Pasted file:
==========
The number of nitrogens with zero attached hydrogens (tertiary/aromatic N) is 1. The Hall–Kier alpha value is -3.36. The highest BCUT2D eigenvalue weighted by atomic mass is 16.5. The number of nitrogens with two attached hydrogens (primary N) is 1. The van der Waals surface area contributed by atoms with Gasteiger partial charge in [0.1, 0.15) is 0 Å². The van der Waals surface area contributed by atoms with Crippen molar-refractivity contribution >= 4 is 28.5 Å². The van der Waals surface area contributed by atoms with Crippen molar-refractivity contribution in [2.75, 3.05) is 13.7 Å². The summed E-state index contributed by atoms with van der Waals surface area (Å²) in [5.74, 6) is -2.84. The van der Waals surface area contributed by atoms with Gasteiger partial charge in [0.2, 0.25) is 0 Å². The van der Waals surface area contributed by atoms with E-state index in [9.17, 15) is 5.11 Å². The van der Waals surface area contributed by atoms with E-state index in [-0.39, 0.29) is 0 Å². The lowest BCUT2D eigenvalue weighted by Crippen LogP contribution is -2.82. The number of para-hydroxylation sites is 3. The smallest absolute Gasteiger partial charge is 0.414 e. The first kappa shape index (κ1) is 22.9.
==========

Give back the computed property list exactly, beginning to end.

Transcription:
The number of nitrogens with zero attached hydrogens (tertiary/aromatic N) is 1. The Hall–Kier alpha value is -3.36. The highest BCUT2D eigenvalue weighted by atomic mass is 16.5. The number of nitrogens with two attached hydrogens (primary N) is 1. The van der Waals surface area contributed by atoms with Gasteiger partial charge in [0.1, 0.15) is 0 Å². The van der Waals surface area contributed by atoms with Crippen molar-refractivity contribution >= 4 is 28.5 Å². The van der Waals surface area contributed by atoms with Crippen molar-refractivity contribution in [2.75, 3.05) is 13.7 Å². The summed E-state index contributed by atoms with van der Waals surface area (Å²) in [5.74, 6) is -2.84. The van der Waals surface area contributed by atoms with Gasteiger partial charge in [0.2, 0.25) is 0 Å². The van der Waals surface area contributed by atoms with E-state index in [9.17, 15) is 5.11 Å². The van der Waals surface area contributed by atoms with E-state index in [-0.39, 0.29) is 0 Å². The lowest BCUT2D eigenvalue weighted by Crippen LogP contribution is -2.82. The number of para-hydroxylation sites is 3. The smallest absolute Gasteiger partial charge is 0.414 e. The first kappa shape index (κ1) is 22.9.